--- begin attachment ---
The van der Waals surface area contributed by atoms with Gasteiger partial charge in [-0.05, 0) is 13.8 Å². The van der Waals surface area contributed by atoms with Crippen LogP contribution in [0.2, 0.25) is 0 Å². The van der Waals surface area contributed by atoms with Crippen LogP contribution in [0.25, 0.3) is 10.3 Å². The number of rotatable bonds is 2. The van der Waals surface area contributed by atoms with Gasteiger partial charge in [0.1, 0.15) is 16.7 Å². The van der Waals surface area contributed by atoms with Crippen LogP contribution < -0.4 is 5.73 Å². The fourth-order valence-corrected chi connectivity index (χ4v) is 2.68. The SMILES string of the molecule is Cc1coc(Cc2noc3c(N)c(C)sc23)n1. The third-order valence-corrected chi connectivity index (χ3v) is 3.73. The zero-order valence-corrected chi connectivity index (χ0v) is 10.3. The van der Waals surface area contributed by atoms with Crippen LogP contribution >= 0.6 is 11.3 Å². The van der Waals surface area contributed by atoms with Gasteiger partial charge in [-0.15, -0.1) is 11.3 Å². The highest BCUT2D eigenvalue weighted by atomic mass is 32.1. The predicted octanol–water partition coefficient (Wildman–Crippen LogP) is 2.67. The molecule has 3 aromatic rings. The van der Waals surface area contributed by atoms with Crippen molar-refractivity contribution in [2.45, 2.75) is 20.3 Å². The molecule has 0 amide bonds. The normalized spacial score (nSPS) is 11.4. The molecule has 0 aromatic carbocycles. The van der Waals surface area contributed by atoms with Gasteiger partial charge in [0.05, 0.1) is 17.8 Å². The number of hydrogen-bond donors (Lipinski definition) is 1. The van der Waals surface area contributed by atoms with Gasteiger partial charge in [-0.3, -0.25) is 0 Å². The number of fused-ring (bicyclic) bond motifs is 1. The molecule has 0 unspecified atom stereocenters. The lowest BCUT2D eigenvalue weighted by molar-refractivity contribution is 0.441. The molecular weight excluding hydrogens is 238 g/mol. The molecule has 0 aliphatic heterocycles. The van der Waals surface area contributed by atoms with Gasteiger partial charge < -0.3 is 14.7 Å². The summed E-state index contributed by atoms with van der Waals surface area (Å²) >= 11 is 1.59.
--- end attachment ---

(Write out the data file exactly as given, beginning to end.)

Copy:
The van der Waals surface area contributed by atoms with Gasteiger partial charge in [-0.05, 0) is 13.8 Å². The van der Waals surface area contributed by atoms with Crippen LogP contribution in [0.2, 0.25) is 0 Å². The van der Waals surface area contributed by atoms with Crippen LogP contribution in [0.25, 0.3) is 10.3 Å². The number of rotatable bonds is 2. The van der Waals surface area contributed by atoms with Gasteiger partial charge in [0.1, 0.15) is 16.7 Å². The van der Waals surface area contributed by atoms with Crippen LogP contribution < -0.4 is 5.73 Å². The fourth-order valence-corrected chi connectivity index (χ4v) is 2.68. The SMILES string of the molecule is Cc1coc(Cc2noc3c(N)c(C)sc23)n1. The third-order valence-corrected chi connectivity index (χ3v) is 3.73. The zero-order valence-corrected chi connectivity index (χ0v) is 10.3. The van der Waals surface area contributed by atoms with Crippen LogP contribution >= 0.6 is 11.3 Å². The van der Waals surface area contributed by atoms with Gasteiger partial charge in [-0.15, -0.1) is 11.3 Å². The highest BCUT2D eigenvalue weighted by atomic mass is 32.1. The predicted octanol–water partition coefficient (Wildman–Crippen LogP) is 2.67. The molecule has 3 aromatic rings. The van der Waals surface area contributed by atoms with Crippen molar-refractivity contribution in [2.45, 2.75) is 20.3 Å². The molecule has 0 amide bonds. The normalized spacial score (nSPS) is 11.4. The molecule has 0 aromatic carbocycles. The van der Waals surface area contributed by atoms with Gasteiger partial charge in [0.05, 0.1) is 17.8 Å². The number of hydrogen-bond donors (Lipinski definition) is 1. The van der Waals surface area contributed by atoms with Gasteiger partial charge in [-0.3, -0.25) is 0 Å². The number of fused-ring (bicyclic) bond motifs is 1. The molecule has 0 unspecified atom stereocenters. The lowest BCUT2D eigenvalue weighted by molar-refractivity contribution is 0.441. The molecular weight excluding hydrogens is 238 g/mol. The molecule has 0 aliphatic heterocycles. The van der Waals surface area contributed by atoms with Gasteiger partial charge < -0.3 is 14.7 Å². The summed E-state index contributed by atoms with van der Waals surface area (Å²) >= 11 is 1.59.